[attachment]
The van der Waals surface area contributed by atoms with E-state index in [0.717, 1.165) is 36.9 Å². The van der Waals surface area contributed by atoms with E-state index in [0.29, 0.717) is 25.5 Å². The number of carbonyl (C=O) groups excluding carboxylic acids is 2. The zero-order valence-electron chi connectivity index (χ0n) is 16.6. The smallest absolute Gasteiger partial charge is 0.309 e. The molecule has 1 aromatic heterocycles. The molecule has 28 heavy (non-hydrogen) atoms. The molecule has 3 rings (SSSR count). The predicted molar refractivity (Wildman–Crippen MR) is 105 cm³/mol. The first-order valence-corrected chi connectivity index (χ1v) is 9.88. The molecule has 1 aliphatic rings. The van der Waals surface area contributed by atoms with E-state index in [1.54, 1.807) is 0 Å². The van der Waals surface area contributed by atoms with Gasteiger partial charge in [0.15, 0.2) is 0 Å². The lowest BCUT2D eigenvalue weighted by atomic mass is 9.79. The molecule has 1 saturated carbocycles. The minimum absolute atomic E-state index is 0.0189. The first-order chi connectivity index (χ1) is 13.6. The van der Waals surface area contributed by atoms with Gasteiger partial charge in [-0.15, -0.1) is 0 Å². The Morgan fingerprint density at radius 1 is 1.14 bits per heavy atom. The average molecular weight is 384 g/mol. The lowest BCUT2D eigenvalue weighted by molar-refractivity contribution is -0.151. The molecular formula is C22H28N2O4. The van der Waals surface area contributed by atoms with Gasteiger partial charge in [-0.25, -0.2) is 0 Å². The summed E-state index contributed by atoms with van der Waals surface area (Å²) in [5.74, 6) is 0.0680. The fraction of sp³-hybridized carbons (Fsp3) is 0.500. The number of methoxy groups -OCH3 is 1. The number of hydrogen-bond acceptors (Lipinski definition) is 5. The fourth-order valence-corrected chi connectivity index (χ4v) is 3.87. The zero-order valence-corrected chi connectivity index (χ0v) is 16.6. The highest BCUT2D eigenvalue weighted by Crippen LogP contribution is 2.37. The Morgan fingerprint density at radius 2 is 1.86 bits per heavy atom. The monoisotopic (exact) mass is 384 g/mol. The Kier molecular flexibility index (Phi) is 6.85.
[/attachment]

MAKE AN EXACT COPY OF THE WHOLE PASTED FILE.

The van der Waals surface area contributed by atoms with E-state index in [0.717, 1.165) is 36.9 Å². The van der Waals surface area contributed by atoms with E-state index in [0.29, 0.717) is 25.5 Å². The number of carbonyl (C=O) groups excluding carboxylic acids is 2. The zero-order valence-electron chi connectivity index (χ0n) is 16.6. The smallest absolute Gasteiger partial charge is 0.309 e. The molecule has 1 aromatic heterocycles. The molecule has 28 heavy (non-hydrogen) atoms. The molecule has 3 rings (SSSR count). The predicted molar refractivity (Wildman–Crippen MR) is 105 cm³/mol. The first-order valence-corrected chi connectivity index (χ1v) is 9.88. The molecule has 1 aliphatic rings. The van der Waals surface area contributed by atoms with E-state index in [1.54, 1.807) is 0 Å². The van der Waals surface area contributed by atoms with Gasteiger partial charge in [0.15, 0.2) is 0 Å². The lowest BCUT2D eigenvalue weighted by atomic mass is 9.79. The molecule has 1 saturated carbocycles. The minimum absolute atomic E-state index is 0.0189. The first-order chi connectivity index (χ1) is 13.6. The van der Waals surface area contributed by atoms with Gasteiger partial charge in [-0.15, -0.1) is 0 Å². The Morgan fingerprint density at radius 1 is 1.14 bits per heavy atom. The average molecular weight is 384 g/mol. The lowest BCUT2D eigenvalue weighted by molar-refractivity contribution is -0.151. The molecular formula is C22H28N2O4. The van der Waals surface area contributed by atoms with Gasteiger partial charge in [-0.25, -0.2) is 0 Å². The summed E-state index contributed by atoms with van der Waals surface area (Å²) in [5.74, 6) is 0.0680. The fraction of sp³-hybridized carbons (Fsp3) is 0.500. The number of methoxy groups -OCH3 is 1. The number of hydrogen-bond acceptors (Lipinski definition) is 5. The fourth-order valence-corrected chi connectivity index (χ4v) is 3.87. The zero-order valence-corrected chi connectivity index (χ0v) is 16.6. The highest BCUT2D eigenvalue weighted by Crippen LogP contribution is 2.37. The Morgan fingerprint density at radius 2 is 1.86 bits per heavy atom. The monoisotopic (exact) mass is 384 g/mol. The Kier molecular flexibility index (Phi) is 6.85.